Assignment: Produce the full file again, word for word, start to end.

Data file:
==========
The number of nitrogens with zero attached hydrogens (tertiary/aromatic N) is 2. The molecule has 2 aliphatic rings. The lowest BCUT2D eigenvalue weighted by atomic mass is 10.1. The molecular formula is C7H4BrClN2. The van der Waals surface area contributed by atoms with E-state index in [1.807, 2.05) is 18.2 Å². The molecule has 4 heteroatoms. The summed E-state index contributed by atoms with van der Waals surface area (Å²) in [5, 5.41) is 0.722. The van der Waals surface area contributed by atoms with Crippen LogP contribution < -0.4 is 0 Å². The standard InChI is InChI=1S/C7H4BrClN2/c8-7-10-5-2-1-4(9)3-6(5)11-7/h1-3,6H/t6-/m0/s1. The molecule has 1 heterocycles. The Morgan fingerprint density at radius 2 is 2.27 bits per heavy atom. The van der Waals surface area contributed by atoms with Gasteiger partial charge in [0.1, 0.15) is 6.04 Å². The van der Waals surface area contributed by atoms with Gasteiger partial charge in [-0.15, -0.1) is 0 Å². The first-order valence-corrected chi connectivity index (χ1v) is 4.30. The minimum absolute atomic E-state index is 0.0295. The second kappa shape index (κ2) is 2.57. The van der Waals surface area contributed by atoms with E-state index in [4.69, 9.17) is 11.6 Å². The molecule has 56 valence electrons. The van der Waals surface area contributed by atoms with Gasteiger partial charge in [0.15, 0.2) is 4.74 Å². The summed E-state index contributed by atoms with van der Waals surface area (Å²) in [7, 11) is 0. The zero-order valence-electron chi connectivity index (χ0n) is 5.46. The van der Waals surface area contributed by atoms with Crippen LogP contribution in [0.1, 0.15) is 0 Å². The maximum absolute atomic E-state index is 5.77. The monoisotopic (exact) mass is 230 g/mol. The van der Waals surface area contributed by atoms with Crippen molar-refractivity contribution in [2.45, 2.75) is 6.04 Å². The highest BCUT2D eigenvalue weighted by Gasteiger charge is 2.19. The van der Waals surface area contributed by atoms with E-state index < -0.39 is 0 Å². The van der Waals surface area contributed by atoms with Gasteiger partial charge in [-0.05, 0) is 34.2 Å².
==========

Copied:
The number of nitrogens with zero attached hydrogens (tertiary/aromatic N) is 2. The molecule has 2 aliphatic rings. The lowest BCUT2D eigenvalue weighted by atomic mass is 10.1. The molecular formula is C7H4BrClN2. The van der Waals surface area contributed by atoms with E-state index in [1.807, 2.05) is 18.2 Å². The molecule has 4 heteroatoms. The summed E-state index contributed by atoms with van der Waals surface area (Å²) in [5, 5.41) is 0.722. The van der Waals surface area contributed by atoms with Crippen LogP contribution < -0.4 is 0 Å². The standard InChI is InChI=1S/C7H4BrClN2/c8-7-10-5-2-1-4(9)3-6(5)11-7/h1-3,6H/t6-/m0/s1. The molecule has 1 heterocycles. The Morgan fingerprint density at radius 2 is 2.27 bits per heavy atom. The van der Waals surface area contributed by atoms with Gasteiger partial charge in [0.1, 0.15) is 6.04 Å². The van der Waals surface area contributed by atoms with Gasteiger partial charge in [-0.15, -0.1) is 0 Å². The first-order valence-corrected chi connectivity index (χ1v) is 4.30. The minimum absolute atomic E-state index is 0.0295. The second kappa shape index (κ2) is 2.57. The van der Waals surface area contributed by atoms with E-state index in [4.69, 9.17) is 11.6 Å². The molecule has 56 valence electrons. The van der Waals surface area contributed by atoms with Gasteiger partial charge in [0.15, 0.2) is 4.74 Å². The summed E-state index contributed by atoms with van der Waals surface area (Å²) in [7, 11) is 0. The zero-order valence-electron chi connectivity index (χ0n) is 5.46. The van der Waals surface area contributed by atoms with Crippen LogP contribution in [0.1, 0.15) is 0 Å². The maximum absolute atomic E-state index is 5.77. The monoisotopic (exact) mass is 230 g/mol. The van der Waals surface area contributed by atoms with Crippen molar-refractivity contribution in [2.45, 2.75) is 6.04 Å². The highest BCUT2D eigenvalue weighted by Gasteiger charge is 2.19. The van der Waals surface area contributed by atoms with E-state index < -0.39 is 0 Å². The van der Waals surface area contributed by atoms with Gasteiger partial charge in [-0.05, 0) is 34.2 Å².